How to Write Engaging Copy
In the past, there were two ways my day could go when I’d sit down to write. I’d either sit at my computer staring at my screen drawing a hard blank on what to write about. Or I was so full of ideas – and maybe a bit too much caffeine, attempting to bend and twist all of my ideas into one piece. Neither of these processes were effective. Sure – I’d write copy, but was it effective? Furthermore – was it engaging? Was my audience interested, did they understand what I wrote?
Part of my role as a Marketing Manager at Wicket, is to ensure the copy I write is effective and engaging. A couple years ago I began diving into the analytics of my copy, documenting and measuring my engagement results. This insight brought me to a conclusion on how to write more engaging copy. When I followed a structured writing process, my engagement was high. When I’d freelance write, aka word vomit on a page, my engagement would be low – seems fairly straight-forward, right?
Often we can get so excited about what we write about that we aren’t properly communicating our ideas to the reader. This ultimately ends up in low engagement. The time you spent writing and promoting your content to your members can fall short of their expectations from association. The most effective way to write engaging copy is to follow a writing process, where you start with structure. By building the bones of your copy your association staff will get into the routine of using this process and more effectively communicate with your members.
The key to engage your members it to draft your ideas, structure your content and from there you can begin fleshing out your content – filling in the blanks.
Create a Draft Document
Untangle your ideas to begin stringing sentences together.
The first and most important step to take when writing copy is to create a draft document. This can be in your notes or on a piece of paper – most effectively done in Google Docs on your Drive. The draft document is a centralized place for you to make note of relevant research, quotes you may want to use, or other sources that will increase the impact of your copy.
In the past, my writing has not been as engaging as I’d hoped because I get so excited about the topic I’m writing about! When you’re researching a topic or taking the first pass at writing an article, you are unable to craft engaging content. This is because you’re trying to string together all of this new information you’ve recently learned. Organizing your ideas into clear thoughts before you begin writing your article or copy will allow you to more effectively communicate the key messages you’re trying to get across to the reader.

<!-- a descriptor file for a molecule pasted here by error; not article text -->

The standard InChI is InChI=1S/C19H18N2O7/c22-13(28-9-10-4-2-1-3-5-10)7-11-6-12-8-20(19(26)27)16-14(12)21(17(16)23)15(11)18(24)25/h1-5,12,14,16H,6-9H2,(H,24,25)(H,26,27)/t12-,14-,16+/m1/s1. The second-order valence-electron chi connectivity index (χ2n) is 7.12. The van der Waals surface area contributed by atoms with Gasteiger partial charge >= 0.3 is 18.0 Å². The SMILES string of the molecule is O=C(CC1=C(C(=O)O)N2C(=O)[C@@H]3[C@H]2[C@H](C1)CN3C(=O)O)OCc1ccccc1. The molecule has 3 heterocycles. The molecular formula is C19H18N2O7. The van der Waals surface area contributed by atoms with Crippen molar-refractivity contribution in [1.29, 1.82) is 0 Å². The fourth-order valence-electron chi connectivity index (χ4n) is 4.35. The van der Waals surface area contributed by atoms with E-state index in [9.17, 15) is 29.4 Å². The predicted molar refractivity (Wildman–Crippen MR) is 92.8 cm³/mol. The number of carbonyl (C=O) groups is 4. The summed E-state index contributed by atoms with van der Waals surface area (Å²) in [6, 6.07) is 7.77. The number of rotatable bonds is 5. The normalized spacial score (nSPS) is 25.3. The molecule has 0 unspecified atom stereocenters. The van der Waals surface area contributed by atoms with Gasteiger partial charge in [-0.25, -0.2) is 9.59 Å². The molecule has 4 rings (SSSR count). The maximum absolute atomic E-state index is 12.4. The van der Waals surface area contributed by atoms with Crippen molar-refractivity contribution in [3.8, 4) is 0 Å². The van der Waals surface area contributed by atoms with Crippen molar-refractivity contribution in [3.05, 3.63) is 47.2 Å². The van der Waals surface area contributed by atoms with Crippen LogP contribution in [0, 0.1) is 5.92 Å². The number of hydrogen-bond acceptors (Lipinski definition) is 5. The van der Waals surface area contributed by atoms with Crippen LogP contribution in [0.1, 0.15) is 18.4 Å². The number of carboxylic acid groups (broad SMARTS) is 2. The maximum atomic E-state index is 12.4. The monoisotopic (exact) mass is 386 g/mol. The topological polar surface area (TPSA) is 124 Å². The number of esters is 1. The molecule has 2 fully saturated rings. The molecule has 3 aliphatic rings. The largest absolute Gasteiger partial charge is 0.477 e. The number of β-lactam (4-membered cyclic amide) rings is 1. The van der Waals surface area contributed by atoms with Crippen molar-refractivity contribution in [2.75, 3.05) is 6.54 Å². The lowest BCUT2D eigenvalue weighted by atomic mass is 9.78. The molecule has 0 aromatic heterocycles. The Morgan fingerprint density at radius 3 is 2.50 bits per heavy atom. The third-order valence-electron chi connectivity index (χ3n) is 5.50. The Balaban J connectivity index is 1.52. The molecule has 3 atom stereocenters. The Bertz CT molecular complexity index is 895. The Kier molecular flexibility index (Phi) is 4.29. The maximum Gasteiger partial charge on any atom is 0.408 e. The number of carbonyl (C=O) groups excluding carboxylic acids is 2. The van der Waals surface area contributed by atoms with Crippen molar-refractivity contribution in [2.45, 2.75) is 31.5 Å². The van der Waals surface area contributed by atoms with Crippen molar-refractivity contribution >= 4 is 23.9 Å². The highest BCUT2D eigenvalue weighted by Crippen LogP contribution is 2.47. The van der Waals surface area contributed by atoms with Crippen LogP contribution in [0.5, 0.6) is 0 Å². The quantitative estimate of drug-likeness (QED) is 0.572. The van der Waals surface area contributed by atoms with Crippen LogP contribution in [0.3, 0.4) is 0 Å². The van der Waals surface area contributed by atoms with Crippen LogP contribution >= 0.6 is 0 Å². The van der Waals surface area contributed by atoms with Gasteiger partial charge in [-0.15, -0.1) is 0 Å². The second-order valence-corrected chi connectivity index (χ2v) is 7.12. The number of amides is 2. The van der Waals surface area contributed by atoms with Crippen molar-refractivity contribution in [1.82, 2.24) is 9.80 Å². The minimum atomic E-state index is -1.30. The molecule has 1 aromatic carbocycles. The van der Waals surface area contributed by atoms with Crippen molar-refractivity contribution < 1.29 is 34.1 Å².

When you’re ready to begin writing your copy, create a new document and refer to your draft document, extracting your research, quotes, ideas, etc.
If time allows, create your draft document on a separate day, writing your copy the following day. This allows you to take a step back before writing, which enables you to write thoughtful, engaging copy.
Start by Structuring your Content
Writing subheadings for our society of scrollers, scanners, and skimmers.
In the Brafton 2017 Content Marketing Benchmark report, the average bounce rate on a blog page was 76.47%. A high bounce rate is indicative of a poorly performing page (or site), either from a content or user experience perspective. In comparing the average bounce rate of a blog post at 76.47%, to the 58.18% average bounce rate on a website as a whole, I’m not surprised that the average blog bounce rate is higher. Blogs are known to have a lower average time on site spend. Nearly 8 out of every 10 visitors who land on any given blog are going to bounce after scanning the post.
As our attention spans shrink, subheadings have become more important to communicate messaging to the reader. Your headline will draw your reader in, then the reader will scan and scroll through your copy, reading the subheadings to identify if they’re interested in reading further. If your subheading is written well, your audience will validate that your content is worthy of their time to give your blog post a deeper read.
So, let’s begin writing subheadings, shall we?
After you have decided on what topic you’ll be writing about, done your research and are ready to write, the first thing to do is to structure your subheadings. Readers often start by scanning copy – reading subheadings and if interested, will engage (measured through comments, likes, shares) or further read on (measured through sessions, average time on page, bounce/exit rate).
Each subheading should identify the key information you want to get across to your audience. The reader should be able to read through your subheadings, and even if they exit off your page, can identify the key information you wanted them to walk away with.
Writing engaging copy goes deeper than the method in which you write, but starts with writing thoughtfully. Drafting your ideas and doing further research on the topic you’re writing about can add deeper value and enable you to organize your thoughts. As you begin writing, identify the core messages you want your readers to walk away with in your subheadings. By practicing these steps in preparation of writing the filler copy, you’re able to successfully engage your audience.